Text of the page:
The construction was part of an intense competition in New York for the title of the world's tallest building. Two other projects fighting for the title, 40 Wall Street and the Chrysler Building, were still under construction when work began on the Empire State Building. Each held the title for less than a year, as the Empire State Building surpassed them upon its completion, just 410 days after construction commenced. The building was officially opened on May 1, 1931 in dramatic fashion, when United States President Herbert Hoover turned on the building's lights with the push of a button from Washington, D.C. Ironically, the first use of tower lights atop the Empire State Building, the following year, was for the purpose of signalling the victory of Franklin D. Roosevelt over Hoover in the presidential election of November 1932.
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Jeannette Latoria
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« Reply #6 on: December 01, 2008, 02:53:30 am »



A worker bolts beams during construction; the Chrysler Building can be seen in the background.
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Jeannette Latoria
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« Reply #7 on: December 01, 2008, 02:54:54 am »

Opening

The building's opening coincided with the Great Depression in the United States, and as a result much of its office space went unrented. In its first year of operation, the observation deck took in approximately 2 million dollars, as much money as its owners made in rent that year. The lack of renters led New Yorkers to deride the building as the "Empty State Building".[14][15] The building would not become profitable until 1950. The famous 1951 sale of The Empire State Building to Roger L. Stevens and his business partners was brokered by the prominent upper Manhattan real-estate firm Charles F. Noyes & Company for a record $51 million. At the time, that was the highest price ever paid for a single structure in real-estate history.[16]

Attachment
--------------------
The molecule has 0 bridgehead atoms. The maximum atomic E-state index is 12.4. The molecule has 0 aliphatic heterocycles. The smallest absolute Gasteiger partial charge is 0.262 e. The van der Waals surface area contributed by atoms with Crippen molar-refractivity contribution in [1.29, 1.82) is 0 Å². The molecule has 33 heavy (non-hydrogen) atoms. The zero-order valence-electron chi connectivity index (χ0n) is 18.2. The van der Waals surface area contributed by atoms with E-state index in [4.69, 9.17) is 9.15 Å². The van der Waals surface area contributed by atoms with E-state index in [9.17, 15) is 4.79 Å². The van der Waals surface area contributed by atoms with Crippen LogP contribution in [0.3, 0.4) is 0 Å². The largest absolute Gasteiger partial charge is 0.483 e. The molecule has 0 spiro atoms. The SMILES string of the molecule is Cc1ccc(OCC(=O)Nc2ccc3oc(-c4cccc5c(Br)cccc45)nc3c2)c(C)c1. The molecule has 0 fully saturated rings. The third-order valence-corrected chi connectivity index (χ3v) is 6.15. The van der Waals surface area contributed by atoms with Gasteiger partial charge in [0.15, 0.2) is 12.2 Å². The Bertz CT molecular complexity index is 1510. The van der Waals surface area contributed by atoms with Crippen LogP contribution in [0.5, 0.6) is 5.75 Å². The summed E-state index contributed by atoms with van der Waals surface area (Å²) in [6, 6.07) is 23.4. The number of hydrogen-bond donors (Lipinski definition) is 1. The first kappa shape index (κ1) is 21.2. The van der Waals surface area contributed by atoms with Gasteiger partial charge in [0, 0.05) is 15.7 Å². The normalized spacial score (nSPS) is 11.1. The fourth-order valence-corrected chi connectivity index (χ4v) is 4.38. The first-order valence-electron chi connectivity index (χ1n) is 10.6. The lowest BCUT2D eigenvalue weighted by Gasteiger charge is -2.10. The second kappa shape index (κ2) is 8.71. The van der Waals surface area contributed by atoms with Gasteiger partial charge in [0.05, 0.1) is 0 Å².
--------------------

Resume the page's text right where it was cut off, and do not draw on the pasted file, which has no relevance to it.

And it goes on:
Imelda Marcos, wife of Philippines ex-president Ferdinand Marcos, was offered the property in the 1980s when the couple decided to buy New York real estate. She rejected it at $750 million on account of its being "too ostentatious".
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« Reply #8 on: December 01, 2008, 02:55:50 am »

Dirigible (airship) terminal

The building's distinctive Art Deco spire was originally designed to be a mooring mast and depot for dirigibles. The 102nd floor was originally a landing platform with a dirigible gangplank.[17] A particular elevator, traveling between the 86th and 102nd floors, was supposed to transport passengers after they checked in at the observation deck on the 86th floor.[citation needed] However, the idea proved to be impractical and dangerous after a few attempts with airships, due to the powerful updrafts caused by the size of the building itself. A large broadcast tower was added to the top of the spire in 1953.
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« Reply #9 on: December 01, 2008, 02:56:45 am »

1945 plane crash

At 9:40 a.m. on Saturday, July 28, 1945, a B-25 Mitchell bomber, piloted in thick fog by Lieutenant Colonel William F. Smith, Jr., crashed into the north side of the Empire State Building, between the 79th and 80th floors, where the offices of the National Catholic Welfare Council were located. One engine shot through the side opposite the impact and flew as far as the next block where it landed on the roof of a nearby building, starting a fire that destroyed a penthouse. The other engine and part of the landing gear plummeted down an elevator shaft. The resulting fire was extinguished in 40 minutes. Fourteen people were killed in the incident.[18][19] Elevator operator Betty Lou Oliver survived a plunge of 75 stories inside an elevator, which still stands as the Guinness World Record for the longest survived elevator fall recorded.[20] Despite the damage and loss of life, the building was open for business on many floors on the following Monday. The crash helped spur the passage of the long-pending Federal Tort Claims Act of 1946, as well as the insertion of retroactivity provisions in the law, allowing people to sue the government for the accident.[21]

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« Reply #10 on: December 01, 2008, 02:57:28 am »



Crash by a U.S. Army B-25 bomber on July 28, 1945
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Jeannette Latoria
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« Reply #11 on: December 01, 2008, 02:58:05 am »

Tallest skyscraper for 41 years